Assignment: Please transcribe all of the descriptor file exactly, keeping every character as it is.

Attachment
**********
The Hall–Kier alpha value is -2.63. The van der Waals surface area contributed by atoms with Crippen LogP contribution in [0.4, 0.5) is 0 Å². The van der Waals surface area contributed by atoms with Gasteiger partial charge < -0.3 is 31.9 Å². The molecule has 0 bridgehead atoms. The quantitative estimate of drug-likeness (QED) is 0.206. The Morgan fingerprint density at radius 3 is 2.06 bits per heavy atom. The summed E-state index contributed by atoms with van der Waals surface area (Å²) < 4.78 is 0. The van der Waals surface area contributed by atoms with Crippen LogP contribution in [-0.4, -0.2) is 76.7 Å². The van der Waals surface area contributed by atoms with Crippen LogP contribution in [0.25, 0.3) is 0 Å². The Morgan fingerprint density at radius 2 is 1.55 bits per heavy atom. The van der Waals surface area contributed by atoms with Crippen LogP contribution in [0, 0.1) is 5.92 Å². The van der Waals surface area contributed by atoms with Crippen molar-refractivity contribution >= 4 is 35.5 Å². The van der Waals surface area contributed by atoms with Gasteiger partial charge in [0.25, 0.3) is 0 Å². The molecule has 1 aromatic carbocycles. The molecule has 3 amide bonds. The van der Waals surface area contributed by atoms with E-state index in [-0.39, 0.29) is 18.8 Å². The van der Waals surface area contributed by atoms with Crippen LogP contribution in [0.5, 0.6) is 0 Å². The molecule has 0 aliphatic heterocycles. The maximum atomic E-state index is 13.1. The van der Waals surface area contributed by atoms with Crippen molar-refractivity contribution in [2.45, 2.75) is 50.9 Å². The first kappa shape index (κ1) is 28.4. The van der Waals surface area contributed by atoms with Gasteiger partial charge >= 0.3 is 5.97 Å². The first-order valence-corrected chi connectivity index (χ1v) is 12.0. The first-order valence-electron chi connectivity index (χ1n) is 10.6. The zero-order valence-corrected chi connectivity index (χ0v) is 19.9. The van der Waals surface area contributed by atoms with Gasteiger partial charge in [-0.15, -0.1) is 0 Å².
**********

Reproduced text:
The Hall–Kier alpha value is -2.63. The van der Waals surface area contributed by atoms with Crippen LogP contribution in [0.4, 0.5) is 0 Å². The van der Waals surface area contributed by atoms with Gasteiger partial charge < -0.3 is 31.9 Å². The molecule has 0 bridgehead atoms. The quantitative estimate of drug-likeness (QED) is 0.206. The Morgan fingerprint density at radius 3 is 2.06 bits per heavy atom. The summed E-state index contributed by atoms with van der Waals surface area (Å²) < 4.78 is 0. The van der Waals surface area contributed by atoms with Crippen LogP contribution in [-0.4, -0.2) is 76.7 Å². The van der Waals surface area contributed by atoms with Crippen LogP contribution in [0.25, 0.3) is 0 Å². The Morgan fingerprint density at radius 2 is 1.55 bits per heavy atom. The van der Waals surface area contributed by atoms with Crippen LogP contribution in [0, 0.1) is 5.92 Å². The van der Waals surface area contributed by atoms with Crippen molar-refractivity contribution >= 4 is 35.5 Å². The van der Waals surface area contributed by atoms with Gasteiger partial charge in [0.25, 0.3) is 0 Å². The molecule has 1 aromatic carbocycles. The molecule has 3 amide bonds. The van der Waals surface area contributed by atoms with E-state index in [-0.39, 0.29) is 18.8 Å². The van der Waals surface area contributed by atoms with Crippen LogP contribution in [0.5, 0.6) is 0 Å². The molecule has 0 aliphatic heterocycles. The maximum atomic E-state index is 13.1. The van der Waals surface area contributed by atoms with Crippen molar-refractivity contribution in [2.45, 2.75) is 50.9 Å². The first kappa shape index (κ1) is 28.4. The van der Waals surface area contributed by atoms with Gasteiger partial charge >= 0.3 is 5.97 Å². The first-order valence-corrected chi connectivity index (χ1v) is 12.0. The first-order valence-electron chi connectivity index (χ1n) is 10.6. The zero-order valence-corrected chi connectivity index (χ0v) is 19.9. The van der Waals surface area contributed by atoms with Gasteiger partial charge in [-0.15, -0.1) is 0 Å².